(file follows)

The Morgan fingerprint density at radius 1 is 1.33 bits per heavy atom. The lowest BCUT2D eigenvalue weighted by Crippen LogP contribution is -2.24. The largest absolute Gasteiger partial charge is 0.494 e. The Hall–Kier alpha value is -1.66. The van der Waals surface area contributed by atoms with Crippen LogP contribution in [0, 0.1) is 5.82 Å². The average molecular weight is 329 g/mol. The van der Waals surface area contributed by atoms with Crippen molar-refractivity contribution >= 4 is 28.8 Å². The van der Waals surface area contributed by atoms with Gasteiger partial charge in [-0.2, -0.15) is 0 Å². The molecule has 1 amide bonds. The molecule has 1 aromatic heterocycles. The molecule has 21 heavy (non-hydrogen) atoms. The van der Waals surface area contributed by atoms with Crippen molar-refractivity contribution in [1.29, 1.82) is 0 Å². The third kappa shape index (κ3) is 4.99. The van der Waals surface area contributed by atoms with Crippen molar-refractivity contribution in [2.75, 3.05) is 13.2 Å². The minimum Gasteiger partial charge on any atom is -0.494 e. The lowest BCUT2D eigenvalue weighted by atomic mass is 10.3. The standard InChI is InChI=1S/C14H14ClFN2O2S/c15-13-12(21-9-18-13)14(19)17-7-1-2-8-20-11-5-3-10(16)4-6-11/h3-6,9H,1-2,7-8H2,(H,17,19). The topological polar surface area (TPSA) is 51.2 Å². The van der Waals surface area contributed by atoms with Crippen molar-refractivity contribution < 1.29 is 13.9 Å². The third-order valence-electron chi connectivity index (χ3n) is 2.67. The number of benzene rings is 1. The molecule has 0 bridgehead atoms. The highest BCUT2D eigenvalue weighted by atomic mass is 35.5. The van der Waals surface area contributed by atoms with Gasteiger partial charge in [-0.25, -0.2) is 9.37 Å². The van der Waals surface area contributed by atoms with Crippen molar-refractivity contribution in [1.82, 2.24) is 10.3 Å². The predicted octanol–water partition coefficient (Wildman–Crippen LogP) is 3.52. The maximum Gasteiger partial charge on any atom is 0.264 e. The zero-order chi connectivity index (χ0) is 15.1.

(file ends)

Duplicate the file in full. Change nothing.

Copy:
The Morgan fingerprint density at radius 1 is 1.33 bits per heavy atom. The lowest BCUT2D eigenvalue weighted by Crippen LogP contribution is -2.24. The largest absolute Gasteiger partial charge is 0.494 e. The Hall–Kier alpha value is -1.66. The van der Waals surface area contributed by atoms with Crippen LogP contribution in [0, 0.1) is 5.82 Å². The average molecular weight is 329 g/mol. The van der Waals surface area contributed by atoms with Crippen molar-refractivity contribution >= 4 is 28.8 Å². The van der Waals surface area contributed by atoms with Gasteiger partial charge in [-0.2, -0.15) is 0 Å². The molecule has 1 amide bonds. The molecule has 1 aromatic heterocycles. The molecule has 21 heavy (non-hydrogen) atoms. The van der Waals surface area contributed by atoms with Crippen molar-refractivity contribution in [1.29, 1.82) is 0 Å². The third kappa shape index (κ3) is 4.99. The van der Waals surface area contributed by atoms with Crippen molar-refractivity contribution in [2.75, 3.05) is 13.2 Å². The minimum Gasteiger partial charge on any atom is -0.494 e. The lowest BCUT2D eigenvalue weighted by atomic mass is 10.3. The standard InChI is InChI=1S/C14H14ClFN2O2S/c15-13-12(21-9-18-13)14(19)17-7-1-2-8-20-11-5-3-10(16)4-6-11/h3-6,9H,1-2,7-8H2,(H,17,19). The topological polar surface area (TPSA) is 51.2 Å². The van der Waals surface area contributed by atoms with Crippen molar-refractivity contribution < 1.29 is 13.9 Å². The third-order valence-electron chi connectivity index (χ3n) is 2.67. The number of benzene rings is 1. The molecule has 0 bridgehead atoms. The highest BCUT2D eigenvalue weighted by atomic mass is 35.5. The van der Waals surface area contributed by atoms with Gasteiger partial charge in [-0.25, -0.2) is 9.37 Å². The van der Waals surface area contributed by atoms with Crippen molar-refractivity contribution in [1.82, 2.24) is 10.3 Å². The predicted octanol–water partition coefficient (Wildman–Crippen LogP) is 3.52. The maximum Gasteiger partial charge on any atom is 0.264 e. The zero-order chi connectivity index (χ0) is 15.1.